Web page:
Dear God, please guide our leaders, and cause them to hear your voice clearly and to be willing to obey it, even if it means changing directions in what they planned to do.
I suppose we’ve all prayed prayers like these many times in our lives. Why? Because we all believe that God wants to do good things for us and will do so if we ask Him to, presuming that He can.
But here’s the question. When other people ask us for something good we’re capable of giving them, do we respond the way we hope God will respond to our requests?
The first is our favorite category: sins we’ve never struggled with. These are extremely comfortable to talk about because we’ve never been tempted by them and there can, of course, be no shame to us in discussing them.
The second category is potentially just as pleasant: sins we’ve overcome. Although we can be reluctant to admit our history, we’re usually more eager to celebrate God in the remedy. Having been sufferers ourselves, we tend to be more humble in discussing them.
The third category is very unpleasant: sins we currently struggle with. Obviously, these are things we prefer to avoid, both in disclosure and in conversation, except to the extent that we take pleasure in the hypocrisy of vehemently condemning groups to which we secretly belong.
The fourth type, however, is the most deadly: sins we don’t realize plague us. After all, the most durable slave doesn’t even know he is one, for what man fights for freedom when he thinks he already has it? Also, a group of equally enslaved people can easily persuade themselves that such slavery isn’t even slavery at all.
Imagine for a moment someone who believes in gay marriage and someone who opposes it having an argument. It could be pretty vehement, right? Now imagine someone walking up to them and offering the following advice: “Hey, guys. Why don’t you just realize that this issue is all a matter of opinion and it doesn’t really matter since there is no truth anyhow. Can’t we all just get along?”
Unless I’m really wrong in my assessment of human nature, the gay marriage advocate and the gay marriage opponent would immediately unite to fight off such an offensive bit of “friendly” advice. The amazing thing is how rarely the dogmatic indifference preached by relativists elicits that response.
See, the basic message of relativism isn’t that everybody is right, but that everybody is wrong for thinking that anyone can be right. In essence, they try to unite disagreeing parties through the supremely arrogant assertion that only relativism is right. At least those of us who disagree about what is right still agree that something is right and that figuring it out matters.
See, no matter how good an idea is, Congress can only do what the Constitution permits. Everything else is illegal. And because states were scared of an expansive federal government, the burden of proof was historically against Congress. A law was presumed unconstitutional unless the power to pass it was specifically enumerated in Article 1, Section 8. This is why the President had veto power, not as a way of coercing them to pass his agenda, but as the first line of defense against Congress playing out of bounds.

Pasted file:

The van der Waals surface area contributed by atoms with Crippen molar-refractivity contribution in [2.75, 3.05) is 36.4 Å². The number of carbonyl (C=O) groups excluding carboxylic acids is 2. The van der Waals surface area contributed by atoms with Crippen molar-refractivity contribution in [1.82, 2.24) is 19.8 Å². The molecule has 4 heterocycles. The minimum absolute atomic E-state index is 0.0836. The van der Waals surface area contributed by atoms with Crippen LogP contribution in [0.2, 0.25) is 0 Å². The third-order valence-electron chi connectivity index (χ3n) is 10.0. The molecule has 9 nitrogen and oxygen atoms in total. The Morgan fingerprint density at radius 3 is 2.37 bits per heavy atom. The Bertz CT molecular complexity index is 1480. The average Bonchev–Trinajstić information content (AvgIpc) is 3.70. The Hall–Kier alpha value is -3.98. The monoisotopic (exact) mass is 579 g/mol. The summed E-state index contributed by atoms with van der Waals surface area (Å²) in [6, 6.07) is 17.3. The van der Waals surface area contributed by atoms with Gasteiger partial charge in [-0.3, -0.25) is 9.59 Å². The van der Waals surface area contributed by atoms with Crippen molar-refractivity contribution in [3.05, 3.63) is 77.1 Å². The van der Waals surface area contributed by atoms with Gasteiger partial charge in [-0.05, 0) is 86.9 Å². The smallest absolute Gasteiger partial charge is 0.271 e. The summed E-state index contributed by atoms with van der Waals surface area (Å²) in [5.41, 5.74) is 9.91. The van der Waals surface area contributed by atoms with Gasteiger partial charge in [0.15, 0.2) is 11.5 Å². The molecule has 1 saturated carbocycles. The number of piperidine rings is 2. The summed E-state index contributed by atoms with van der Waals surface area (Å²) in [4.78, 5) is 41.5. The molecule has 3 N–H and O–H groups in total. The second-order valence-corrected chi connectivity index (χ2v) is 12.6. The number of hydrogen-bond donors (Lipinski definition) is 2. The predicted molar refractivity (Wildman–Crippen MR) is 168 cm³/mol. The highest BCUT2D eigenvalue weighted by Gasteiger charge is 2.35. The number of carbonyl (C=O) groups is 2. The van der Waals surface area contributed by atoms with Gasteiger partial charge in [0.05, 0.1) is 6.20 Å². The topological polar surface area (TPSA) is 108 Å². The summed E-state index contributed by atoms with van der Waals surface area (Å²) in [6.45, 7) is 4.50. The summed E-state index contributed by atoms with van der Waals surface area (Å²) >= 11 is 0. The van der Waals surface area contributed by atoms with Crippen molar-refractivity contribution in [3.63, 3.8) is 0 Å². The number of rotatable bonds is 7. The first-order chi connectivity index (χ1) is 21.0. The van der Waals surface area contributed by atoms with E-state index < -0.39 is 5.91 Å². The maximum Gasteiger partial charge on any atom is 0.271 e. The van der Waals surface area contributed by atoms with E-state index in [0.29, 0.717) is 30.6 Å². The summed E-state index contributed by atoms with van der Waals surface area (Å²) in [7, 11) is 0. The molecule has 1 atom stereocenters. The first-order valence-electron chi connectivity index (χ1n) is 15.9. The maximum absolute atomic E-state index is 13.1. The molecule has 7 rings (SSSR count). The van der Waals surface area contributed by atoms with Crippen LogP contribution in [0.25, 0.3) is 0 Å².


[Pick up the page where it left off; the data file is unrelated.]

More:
Sadly, our founders may have had too much faith in the federal oath of office, or, more precisely, in the Constitutional knowledge which it presumes.
At this point, I realized I needed to be very careful how I proceeded because there were really two different things going on here. On the one hand, Spencer was doing what Sage didn’t enjoy, which needed some correction. But on the other hand, Spencer clearly was trying to entertain Sage and had been correct in sensing his early enjoyment, which I wanted to encourage and praise.
So, I said, “Well, honey, you have to keep paying attention because he can change quickly from liking something to being upset by it. But I’m really glad you’re playing with him, and I like that you’re paying attention to whether he likes it. That’s good.”
One of the great challenges of parenting is to nurture the good and also discourage the bad things kids do, especially when both are present in the same behavior.
Consider the simple word “assume.” If, based on past experience, I say, “I assume he’ll pay his bill,” someone will likely quip about what happens to both of us when one assumes, heh, heh. Cute, but not helpful. See, “assume” can have many meanings, but “to form a belief recklessly” is not one of them. On the contrary, making an assumption requires some sort of reasoning process rather than wild (and imprudent) guessing.
To avoid this problem, I’m willing to use another word when I mean that I’ve thought about it and formed a rational conclusion. But what word should I use? Infer? Suppose? Reason? Surmise? Deduce? Presume? “Yes, Mr. Holmes. Quite so.” Only “assume” is not awkward in such expressions.
So, feeling like my culture has betrayed the language I love, I’m left without a satisfactory alternative. This makes me grumpy because I assume there’s just no way to win here.
At this point in the story, we naturally expect the Jews to be converted. After all, they have seen a miracle and been told it was done by the power of Jesus Christ. But no. Their response is to try silencing the apostles so that no one else will be carried away by such demonstrations. This tactic, of course, does not work.
It’s amazing that these men could stand in total admission that a miracle had occurred (the very pinnacle of proof that any skeptic might want) and yet still seek to suppress the truth instead of being converted by it. It’s a sobering reminder not to be too optimistic that people will embrace the truth even when they’ve seen it with their own eyes.